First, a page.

0123456701234567
FEDCBA98FEDCBA98
0123456701234567
FEDCBA98FEDCBA98

After testing the complete memory, the pattern is rotated, and it is repeated until the pattern returns to the original value.

Once MEMTEST is started, it is not possible to return back to DOS, because the program switches the CPU to 32-bit protected mode. Testing can only be stopped by the system restart - either by pressing Ctrl+Alt+Del or by pressing Reset (it can be found on the system case, not on the keyboard), or by turning the power off then off (recommended only for the systems without Reset button).

If the program detects less memory than you know is installed, it probably means that a piece of very unstable memory is detected and the program decided to stop scanning for more.

When memory errors messages fill all the screen, the program pauses screen output to prevent error messages loss. To resume the output, press Enter.

While the program is working, it displays the test pass number. Full test consists of 64 passes. Required time depends on CPU and memory size. Keep in mind that every other test pass includes 36 seconds of delay and two passes of 64 both include 36 minutes of delay. After the program completed all 64 passes, it will continue to run the test from the beginning. To stop the test, you need to restart the computer, by pressing Ctrl+Alt+Del.

Running the program under Windows

This capability was added to provide more realistic testing of the overall system stability.

Under Windows, the program starts a few threads running in parallel, each testing its own region of virtual addresses. It can also run disk read/write test, to check if disk DMA operations could cause the memory corruption.

Disk I/O test has been added because:

Command line to start the program is as follows:

MEMTEST <program switches>

The following command line switches are recognized:

/time:<time limit> - sets test time in minutes;

/memory:<n> - specifies the test area size in megabytes, from 4 to 1024. Up to 4 /memory command line switches allowed, each of them causes the program to start a separate test thread. /pattern option that goes after /memory specifies a test pattern for this thread. Max total allowed memory size is about 2000 MB. If you need to test more memory, you can start more test sessions.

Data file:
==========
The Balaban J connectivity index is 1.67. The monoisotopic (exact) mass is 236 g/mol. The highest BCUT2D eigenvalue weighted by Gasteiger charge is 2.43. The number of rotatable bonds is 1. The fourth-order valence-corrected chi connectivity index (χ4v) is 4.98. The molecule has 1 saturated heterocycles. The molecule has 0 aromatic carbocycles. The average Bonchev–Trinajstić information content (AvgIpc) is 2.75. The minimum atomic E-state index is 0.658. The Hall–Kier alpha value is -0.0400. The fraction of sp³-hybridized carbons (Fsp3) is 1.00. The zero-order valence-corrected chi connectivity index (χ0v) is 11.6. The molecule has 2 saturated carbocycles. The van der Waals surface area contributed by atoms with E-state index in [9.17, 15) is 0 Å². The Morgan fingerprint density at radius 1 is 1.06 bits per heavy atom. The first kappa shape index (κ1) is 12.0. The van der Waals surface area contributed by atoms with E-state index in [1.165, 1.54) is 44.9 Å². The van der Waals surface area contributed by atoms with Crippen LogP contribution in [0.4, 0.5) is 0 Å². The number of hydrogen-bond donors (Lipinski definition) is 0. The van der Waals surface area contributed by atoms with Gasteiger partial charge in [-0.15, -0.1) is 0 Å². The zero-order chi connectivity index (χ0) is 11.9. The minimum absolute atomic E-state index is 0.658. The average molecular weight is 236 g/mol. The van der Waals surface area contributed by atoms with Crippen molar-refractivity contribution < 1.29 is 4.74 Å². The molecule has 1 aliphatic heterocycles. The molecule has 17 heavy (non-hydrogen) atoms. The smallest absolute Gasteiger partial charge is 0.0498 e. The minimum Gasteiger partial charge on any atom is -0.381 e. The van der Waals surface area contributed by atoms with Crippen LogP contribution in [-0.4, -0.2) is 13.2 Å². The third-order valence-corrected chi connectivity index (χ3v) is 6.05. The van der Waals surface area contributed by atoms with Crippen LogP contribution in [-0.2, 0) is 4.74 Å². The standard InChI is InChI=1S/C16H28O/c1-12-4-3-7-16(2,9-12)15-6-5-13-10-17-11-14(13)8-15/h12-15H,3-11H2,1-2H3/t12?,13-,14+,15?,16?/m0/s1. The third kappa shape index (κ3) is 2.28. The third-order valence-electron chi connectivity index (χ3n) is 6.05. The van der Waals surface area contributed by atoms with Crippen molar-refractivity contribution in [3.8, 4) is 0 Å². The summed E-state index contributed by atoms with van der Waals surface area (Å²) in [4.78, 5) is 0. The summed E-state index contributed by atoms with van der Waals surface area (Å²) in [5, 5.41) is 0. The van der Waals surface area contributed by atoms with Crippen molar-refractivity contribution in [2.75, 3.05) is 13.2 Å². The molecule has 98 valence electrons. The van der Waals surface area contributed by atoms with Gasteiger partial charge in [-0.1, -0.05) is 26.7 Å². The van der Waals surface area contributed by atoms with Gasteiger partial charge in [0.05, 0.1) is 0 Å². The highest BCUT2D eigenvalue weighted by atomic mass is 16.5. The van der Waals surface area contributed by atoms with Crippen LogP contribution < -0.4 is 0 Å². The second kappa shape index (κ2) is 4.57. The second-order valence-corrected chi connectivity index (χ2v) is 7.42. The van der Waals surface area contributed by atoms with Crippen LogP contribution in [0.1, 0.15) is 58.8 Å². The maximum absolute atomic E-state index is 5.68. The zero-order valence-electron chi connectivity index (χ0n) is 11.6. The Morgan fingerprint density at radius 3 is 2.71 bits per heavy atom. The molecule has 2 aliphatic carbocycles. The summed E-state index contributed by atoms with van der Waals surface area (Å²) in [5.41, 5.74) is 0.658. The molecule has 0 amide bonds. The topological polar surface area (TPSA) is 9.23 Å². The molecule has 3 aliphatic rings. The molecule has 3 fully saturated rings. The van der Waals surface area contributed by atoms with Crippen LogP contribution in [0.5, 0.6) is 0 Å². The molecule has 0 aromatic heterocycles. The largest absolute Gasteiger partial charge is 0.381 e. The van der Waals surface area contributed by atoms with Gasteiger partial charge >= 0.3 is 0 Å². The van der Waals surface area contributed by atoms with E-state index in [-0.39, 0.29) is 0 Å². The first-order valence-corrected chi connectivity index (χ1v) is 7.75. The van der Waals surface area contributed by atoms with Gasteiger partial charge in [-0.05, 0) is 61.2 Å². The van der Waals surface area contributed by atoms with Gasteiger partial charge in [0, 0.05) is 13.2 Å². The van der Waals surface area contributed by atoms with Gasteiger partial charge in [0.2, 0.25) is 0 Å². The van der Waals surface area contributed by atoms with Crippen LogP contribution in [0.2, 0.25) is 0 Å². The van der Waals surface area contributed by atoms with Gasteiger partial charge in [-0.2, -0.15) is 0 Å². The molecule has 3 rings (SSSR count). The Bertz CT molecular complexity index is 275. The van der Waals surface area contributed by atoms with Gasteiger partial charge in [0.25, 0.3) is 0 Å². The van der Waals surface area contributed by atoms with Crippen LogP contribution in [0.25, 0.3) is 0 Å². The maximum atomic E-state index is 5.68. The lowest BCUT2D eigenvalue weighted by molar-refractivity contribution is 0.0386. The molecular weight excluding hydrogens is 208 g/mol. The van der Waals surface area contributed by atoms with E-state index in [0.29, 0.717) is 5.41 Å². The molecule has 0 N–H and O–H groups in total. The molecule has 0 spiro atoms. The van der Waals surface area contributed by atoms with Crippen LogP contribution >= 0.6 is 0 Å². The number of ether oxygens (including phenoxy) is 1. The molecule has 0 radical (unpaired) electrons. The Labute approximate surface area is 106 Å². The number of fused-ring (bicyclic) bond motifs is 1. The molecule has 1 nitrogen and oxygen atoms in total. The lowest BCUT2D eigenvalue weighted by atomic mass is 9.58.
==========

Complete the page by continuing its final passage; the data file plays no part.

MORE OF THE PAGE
/file:<directory> <n> - specifies the test file location and size in megabytes (from 4 up to 64000). Up to 4 /file command line switches allowed, each of them causes the program to start a separate test thread. /pattern option that goes after /file specifies a test pattern for this thread. If the directory name contains spaces, surround it with double quote characters. The directory should exist before the program is run.

/maxerrors:<n> - maximum number of errors before the test stops. The test runs until time specified by /time switch elapses, or maximum number of errors found;

/readtwice - tells the program to compare test data twice;

/nocache - disables cache at all (not recommended).

/preheat - the program will try to preheat the memory chips by the special access sequence, before writing each test pattern. Remember, though, that using this option on some notebook computers may trigger overcurrent protection.

/logfile:<file name> - writes a test log to the file. If the '+' character precedes the file name, test log will be appended to the file. The log file is always opened with write-through option, which prevents loss of the messages if the system crashes.

/pattern:<pattern1>:<pattern2> - sets a pair of 32-bit test patterns. <pattern1> and <pattern2> are specified in hexadecimal notation, for example: /pat:01234567:FEDCBA98. Each value is duplicated to form a 64-bit quad-word, so the memory will be written with the following data pattern:

0123456701234567
FEDCBA98FEDCBA98
0123456701234567
FEDCBA98FEDCBA98

After writing/reading the complete test area, the pattern is rotated (right shift by one bit), and the test repeats. The pass is completed when the pattern returns to the original value.

Each memory or file test thread can have its own test pattern. For example:

MEMTEST /mem:64 /pat:01234567:FEDCBA98 /mem:64 /pat:80008000:7FFF7FFF
   /file:c:\ 256 /pat:80007FFF:7FFF8000  /file:d:\ 256 /pat:0080FF7F:0080FF7F

For file test, it makes sense to use patterns which are inverted every 16 bits, like 80007FFF. It is because the IDE data bus is 16 bits wide. For SCSI disk, different test pattern may be better, for example inverted every 8 bits for 8-bit SCSI bus.

It is recommended that different test threads use different test patterns.

To avoid disk thrashing, use one file test per physical drive. If you're running a RAID disk array, use one thread per controller channel, although the disks will experience continuous thrashing.

Check if you're specified not too much memory to test. Open Task Manager (Ctrl+Shift+Esc) and on the Performance tab see if the CPU is fully loaded. If it is not, then there is memory paging (see also the hard drive light), and you need to reduce test area size.

The test can be stopped by pressing either Ctrl+Break or Ctrl+C. It may not stop immediately, though.


Memory test sequence

First test performs pseudorandom data read/write. The data consists of "all ones"/"all zeros" patterns produced by pseudorandom sequence generator. The test checks for address errors.

The second test uses a pair of 32-bit patterns. Each pattern is duplicated to form a 64-bit quadword. These quadwords are written each after other:

01111111111111110111111111111111 01111111111111110111111111111111
10000000000000001000000000000000 10000000000000001000000000000000
01111111111111110111111111111111 01111111111111110111111111111111